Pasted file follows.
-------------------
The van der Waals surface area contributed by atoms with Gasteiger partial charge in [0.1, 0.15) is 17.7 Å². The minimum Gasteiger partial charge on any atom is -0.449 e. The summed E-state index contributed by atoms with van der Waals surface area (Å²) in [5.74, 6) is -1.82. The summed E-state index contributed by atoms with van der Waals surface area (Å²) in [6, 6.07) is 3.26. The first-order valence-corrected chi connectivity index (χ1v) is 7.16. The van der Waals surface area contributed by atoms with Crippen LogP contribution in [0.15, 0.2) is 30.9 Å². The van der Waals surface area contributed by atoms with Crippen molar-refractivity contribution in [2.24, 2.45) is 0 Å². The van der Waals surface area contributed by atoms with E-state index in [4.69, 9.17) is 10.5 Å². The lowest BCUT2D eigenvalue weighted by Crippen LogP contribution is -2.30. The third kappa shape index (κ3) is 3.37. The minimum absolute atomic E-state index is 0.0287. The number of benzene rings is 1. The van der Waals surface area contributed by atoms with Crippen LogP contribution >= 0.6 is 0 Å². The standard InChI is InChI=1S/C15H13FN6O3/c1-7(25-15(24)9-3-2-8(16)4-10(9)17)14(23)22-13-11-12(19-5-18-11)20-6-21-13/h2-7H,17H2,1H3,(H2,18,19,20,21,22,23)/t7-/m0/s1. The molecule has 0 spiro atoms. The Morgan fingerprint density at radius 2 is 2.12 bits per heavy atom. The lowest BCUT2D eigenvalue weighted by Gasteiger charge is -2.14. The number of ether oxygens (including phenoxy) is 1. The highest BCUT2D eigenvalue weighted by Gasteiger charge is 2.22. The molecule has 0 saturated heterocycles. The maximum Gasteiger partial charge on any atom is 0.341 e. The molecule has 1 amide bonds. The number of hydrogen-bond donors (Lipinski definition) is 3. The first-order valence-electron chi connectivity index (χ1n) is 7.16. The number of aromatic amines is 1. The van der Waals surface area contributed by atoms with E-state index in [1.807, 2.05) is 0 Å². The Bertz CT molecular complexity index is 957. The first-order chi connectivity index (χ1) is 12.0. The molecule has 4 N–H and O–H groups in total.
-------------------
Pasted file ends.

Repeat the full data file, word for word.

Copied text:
The van der Waals surface area contributed by atoms with Gasteiger partial charge in [0.1, 0.15) is 17.7 Å². The minimum Gasteiger partial charge on any atom is -0.449 e. The summed E-state index contributed by atoms with van der Waals surface area (Å²) in [5.74, 6) is -1.82. The summed E-state index contributed by atoms with van der Waals surface area (Å²) in [6, 6.07) is 3.26. The first-order valence-corrected chi connectivity index (χ1v) is 7.16. The van der Waals surface area contributed by atoms with Crippen LogP contribution in [0.15, 0.2) is 30.9 Å². The van der Waals surface area contributed by atoms with Crippen molar-refractivity contribution in [2.24, 2.45) is 0 Å². The van der Waals surface area contributed by atoms with E-state index in [4.69, 9.17) is 10.5 Å². The lowest BCUT2D eigenvalue weighted by Crippen LogP contribution is -2.30. The third kappa shape index (κ3) is 3.37. The minimum absolute atomic E-state index is 0.0287. The number of benzene rings is 1. The van der Waals surface area contributed by atoms with Crippen LogP contribution >= 0.6 is 0 Å². The standard InChI is InChI=1S/C15H13FN6O3/c1-7(25-15(24)9-3-2-8(16)4-10(9)17)14(23)22-13-11-12(19-5-18-11)20-6-21-13/h2-7H,17H2,1H3,(H2,18,19,20,21,22,23)/t7-/m0/s1. The molecule has 0 spiro atoms. The Morgan fingerprint density at radius 2 is 2.12 bits per heavy atom. The lowest BCUT2D eigenvalue weighted by Gasteiger charge is -2.14. The number of ether oxygens (including phenoxy) is 1. The highest BCUT2D eigenvalue weighted by Gasteiger charge is 2.22. The molecule has 0 saturated heterocycles. The maximum Gasteiger partial charge on any atom is 0.341 e. The molecule has 1 amide bonds. The number of hydrogen-bond donors (Lipinski definition) is 3. The first-order valence-electron chi connectivity index (χ1n) is 7.16. The number of aromatic amines is 1. The van der Waals surface area contributed by atoms with E-state index in [1.807, 2.05) is 0 Å². The Bertz CT molecular complexity index is 957. The first-order chi connectivity index (χ1) is 12.0. The molecule has 4 N–H and O–H groups in total.